However, the list of things that hasn’t changed for nuclear is rather longer. The phase-out policies remain on the books. It still takes far too long to regulate our technology. There still aren’t enough big investors. The track record for construction of large units is still poor outside of Russia and China, with the notable exception of South Korea and its UAE exports. And there are still no Western small reactors under construction, while Russia and China forge ahead.
Germany’s political effort to keep its last three reactors a few months longer is dwarfed by its efforts on LNG. Early on, Germany declared it would always have enough gas because it would simply outbid everybody else. In the last year Germany has built six floating LNG import terminals and by 2026 it will have installed enough LNG import capacity to replace the pipelines it previously to use to buy the fuel from Russia. Five years to replace more than 50% of supply, from start to finish.
What will European nuclear have actually done by 2026? Perhaps an application to build in Sweden will be in progress. The UK should have reached final investment decisions for Sizewell C plus two other (as yet unknown) projects. Olkiluoto 3 and Mochovce 3 and 4 will be running, as will Flamanville 3 and hopefully the first unit at Hinkley Point C will be operational by then too. New build in the Czech Republic, Poland, Hungary, Romania, Bulgaria and potentially Slovenia should all be getting underway.
At face value this all adds up to a lot of capacity, but there is nothing in that list that wasn’t actually in progress before Russia’s invasion. If the impetus adds anything to nuclear’s prospects it will manifest on an even later timeframe.
Meanwhile, the price of gas has already stabilised significantly. And when a crisis is over, some people always say, “Look! We got through that problem without any real damage. Perhaps it was never that serious in the first place.” Relaxing again is inevitable simply because it is easier and cheaper.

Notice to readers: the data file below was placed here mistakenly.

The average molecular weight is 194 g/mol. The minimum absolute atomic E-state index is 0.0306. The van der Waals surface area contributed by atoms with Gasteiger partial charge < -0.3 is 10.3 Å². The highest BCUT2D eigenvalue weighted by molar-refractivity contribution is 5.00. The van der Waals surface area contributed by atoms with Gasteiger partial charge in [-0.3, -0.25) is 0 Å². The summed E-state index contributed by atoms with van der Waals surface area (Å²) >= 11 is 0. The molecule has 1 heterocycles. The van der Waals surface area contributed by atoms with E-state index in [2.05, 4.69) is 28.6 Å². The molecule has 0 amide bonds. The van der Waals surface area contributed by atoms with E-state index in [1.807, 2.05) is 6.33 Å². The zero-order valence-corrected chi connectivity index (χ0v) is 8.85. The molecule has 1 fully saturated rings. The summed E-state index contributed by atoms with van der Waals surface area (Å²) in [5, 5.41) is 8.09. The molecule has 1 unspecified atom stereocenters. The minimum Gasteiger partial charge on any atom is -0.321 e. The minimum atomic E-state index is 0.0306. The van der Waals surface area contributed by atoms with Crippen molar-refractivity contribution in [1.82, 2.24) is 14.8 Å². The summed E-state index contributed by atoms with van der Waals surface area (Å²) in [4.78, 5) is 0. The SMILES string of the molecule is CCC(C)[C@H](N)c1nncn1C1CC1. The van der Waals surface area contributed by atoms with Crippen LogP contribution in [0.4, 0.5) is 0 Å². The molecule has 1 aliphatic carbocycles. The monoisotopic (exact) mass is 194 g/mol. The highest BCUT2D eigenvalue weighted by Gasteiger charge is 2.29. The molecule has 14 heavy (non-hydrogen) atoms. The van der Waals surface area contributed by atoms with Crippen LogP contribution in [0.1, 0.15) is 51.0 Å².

But even if the gas issue doesn’t go away, other events can overturn our apple cart.
Take the UK, for example. The current push for new build began in 2006 and the government quickly succeeded in getting a range of players interested. But as energy secretary of the time, Lord John Hutton, recalled in a recent FT article, “We missed an opportunity.”
“When we gave the green light to nuclear in 2008 there was a list as long as your arm of major energy companies saying: ‘We have the money, we don’t need government help, we have got strong balance sheets,’” Hutton told the newspaper. Then the financial crisis arrived and swept it all away.
And even after the financial crisis, when the world went through a prolonged period of low interest rates that ended only recently, these were not used to invest in infrastructure, let alone our products.
Nuclear is a very small industry and simply doesn’t have enough friends and allies. When it comes to global events, by sheer probability alone any given event is much less likely to help nuclear than it is to help rivals (or even its enemies).
While we feel good now that nuclear energy is riding a much-deserved wave of public and political support, we have to remember that the opportunity is all too fleeting. This current momentum will have been for naught unless money is allocated, and projects accelerated to the investment stage. The time for action is deceptively short and our gains will only help us if they are banked before times change again. Nuclear must hurry to make its political gains concrete – literally.
Jeremy Gordon is an independent communication consultant with 18 years of experience in the international energy industry. His company Fluent in Energy supports partners of all kinds to communicate matters of clean energy and sustainable development.